The Contemporary Austin / Laguna Gloria

3809 West 35th Street, 78703
1933-1996, 2015, 2017
Harvey L. Page (1933), Trahan Architects (2017)
Reed Hilderbrand (2015)
Eclectic, Mediterranean Revival, Contemporary
Historic Status:
Austin Landmark


Perched on a lush Lake Austin peninsula, The Contemporary Austin at Laguna Gloria is a grand historic estate that has been converted into a modern art complex. The 18-acre campus features an art school, amphitheater, sculpture gardens, cafe, and gallery spaces all centered around a romantic Mediterranean villa with a Classical garden. Recently, an extensive landscape renovation—including a series of steel-clad pavilions—has brought a contemporary edge to Laguna Gloria. Today the museum hosts world-class visual artists and delights visitors with its dynamic blend of classical and modern aesthetics.


Located five miles west of downtown at the base of Mount Bonnell’s limestone cliffs, Laguna Gloria sits on a lush hillside bordered by Lake Austin and a shady inlet lagoon. The natural beauty of this landscape attracted socialites Hal Sevier and Clara Driscoll to build a grand estate here in 1916. Driscoll was a cattle heiress who had traveled extensively in Europe and spent her honeymoon at Lake Como in Italy; upon settling in Austin, she sought to create a Texas version of elegant architecture she had admired during her travels. The heiress had an avid interest in landscape design, and oversaw the development of a sprawling estate that she named Laguna Gloria, Italian for “Heavenly Lagoon.”

The three-story white stucco villa at the center of Laguna Gloria was designed by San Antonio architect Harvey L. Page. The design embraces the natural beauty of the site with large windows opening onto terraced patios, lacy balconies, and a lookout tower that rises up four stories to dominate the surrounding landscape. The architecture is an idiosyncratic blend of Mediterranean and regional styles—one window is a replica of the rose window at the Mission San José in San Antonio. Driscoll also incorporated several antiques from Europe and relics from Texas history, including a wishing well imported from Italy and wrought-iron gates originally used to keep cattle off the lawn of the Texas State Capitol. Driscoll was a socialite, arts patron, and politician; her villa provided the perfect setting for hosting elite gatherings and entertaining visiting dignitaries.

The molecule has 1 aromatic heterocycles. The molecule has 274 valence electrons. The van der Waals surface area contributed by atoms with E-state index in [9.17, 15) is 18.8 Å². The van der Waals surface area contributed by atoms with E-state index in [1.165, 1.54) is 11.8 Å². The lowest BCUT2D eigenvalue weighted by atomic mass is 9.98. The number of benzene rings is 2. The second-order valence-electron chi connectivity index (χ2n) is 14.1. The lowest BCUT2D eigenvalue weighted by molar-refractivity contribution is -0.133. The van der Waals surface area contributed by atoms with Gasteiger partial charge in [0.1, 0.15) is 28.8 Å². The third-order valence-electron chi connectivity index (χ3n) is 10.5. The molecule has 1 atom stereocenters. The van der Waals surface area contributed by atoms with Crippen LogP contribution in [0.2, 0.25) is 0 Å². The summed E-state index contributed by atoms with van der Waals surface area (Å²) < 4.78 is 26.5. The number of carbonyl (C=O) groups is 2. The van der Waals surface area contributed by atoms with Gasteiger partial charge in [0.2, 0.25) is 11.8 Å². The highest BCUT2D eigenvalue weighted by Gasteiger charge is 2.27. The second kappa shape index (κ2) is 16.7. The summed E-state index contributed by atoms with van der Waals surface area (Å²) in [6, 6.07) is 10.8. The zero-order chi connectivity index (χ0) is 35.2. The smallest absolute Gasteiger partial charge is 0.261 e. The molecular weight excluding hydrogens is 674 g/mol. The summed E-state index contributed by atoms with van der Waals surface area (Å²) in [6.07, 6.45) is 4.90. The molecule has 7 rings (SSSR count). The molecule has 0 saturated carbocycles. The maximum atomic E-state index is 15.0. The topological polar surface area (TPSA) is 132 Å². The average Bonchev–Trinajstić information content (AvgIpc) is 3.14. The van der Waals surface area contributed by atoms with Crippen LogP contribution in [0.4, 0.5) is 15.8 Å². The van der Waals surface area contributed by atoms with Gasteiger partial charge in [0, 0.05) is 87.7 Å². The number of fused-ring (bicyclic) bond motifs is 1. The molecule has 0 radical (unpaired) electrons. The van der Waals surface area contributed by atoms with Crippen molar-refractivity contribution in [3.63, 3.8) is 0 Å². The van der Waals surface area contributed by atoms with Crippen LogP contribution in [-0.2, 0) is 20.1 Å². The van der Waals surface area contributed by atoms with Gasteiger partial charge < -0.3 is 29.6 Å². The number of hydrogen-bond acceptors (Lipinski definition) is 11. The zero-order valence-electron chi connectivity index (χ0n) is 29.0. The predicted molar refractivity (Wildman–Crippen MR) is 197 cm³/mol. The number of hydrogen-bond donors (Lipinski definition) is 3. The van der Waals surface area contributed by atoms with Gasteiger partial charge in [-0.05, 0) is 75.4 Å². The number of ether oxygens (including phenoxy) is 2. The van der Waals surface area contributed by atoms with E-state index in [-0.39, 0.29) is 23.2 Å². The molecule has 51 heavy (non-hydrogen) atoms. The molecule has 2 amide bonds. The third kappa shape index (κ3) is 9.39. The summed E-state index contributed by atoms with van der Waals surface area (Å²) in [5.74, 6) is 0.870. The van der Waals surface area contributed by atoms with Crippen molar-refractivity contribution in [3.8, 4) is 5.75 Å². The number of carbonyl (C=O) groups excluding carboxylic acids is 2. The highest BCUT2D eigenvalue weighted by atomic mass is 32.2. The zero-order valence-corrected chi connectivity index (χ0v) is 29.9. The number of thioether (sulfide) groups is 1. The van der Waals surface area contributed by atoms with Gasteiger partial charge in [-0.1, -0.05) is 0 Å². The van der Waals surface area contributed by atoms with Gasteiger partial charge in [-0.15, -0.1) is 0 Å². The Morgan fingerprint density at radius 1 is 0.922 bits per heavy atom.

In 1943, Driscoll donated Laguna Gloria to the Texas Fine Arts Association to be used as a museum. The art school opened in 1961, and an industrial-style 5,300-square-foot facility was built for the growing school in 1983. The museum’s ownership and direction has changed throughout the decades: first it was The Laguna Gloria Museum, then the Austin Museum of Art, and now The Contemporary Austin. Because the historic villa lacks suitable space for an extensive gallery, it is currently used for offices and as an event space (popular for weddings).

In 2015, landscape architects Reed Hilderbrand designed the Betty and Edward Marcus Sculpture Park, which makes use of both the formal historic gardens and the wild wooded areas along the lakefront. The sculpture garden features large-scale contemporary art mixed among Driscoll’s Italian follies.

 Most recently, the museum underwent a significant expansion with a new entrance pavilion designed by Trahan Architects. The addition brought a cafe, gift shop, restrooms, and new gallery space to the grounds. Clad primarily in weathering steel, the 7,250-square-foot pavilion consists of a series of crisp sculptural boxes arranged around an exterior pathway leading to the gardens. The procession blends the new architecture into the landscape and serves as a dramatic entrance to the museum grounds.

Today, Laguna Gloria attracts world-class artists, but it does not feel like a bland international museum. There is a strong sense of local ownership and participation; the amphitheater, art school, and events space bring great swaths of the Austin community through the grounds every year. At the same time, the combination of abundant natural beauty, unique architecture, and art-in-nature ethos have made Laguna Gloria a center of Austin’s cultural scene for more than a century. – Sadi Brewton, AIA

Photo Credits:

Bud Franck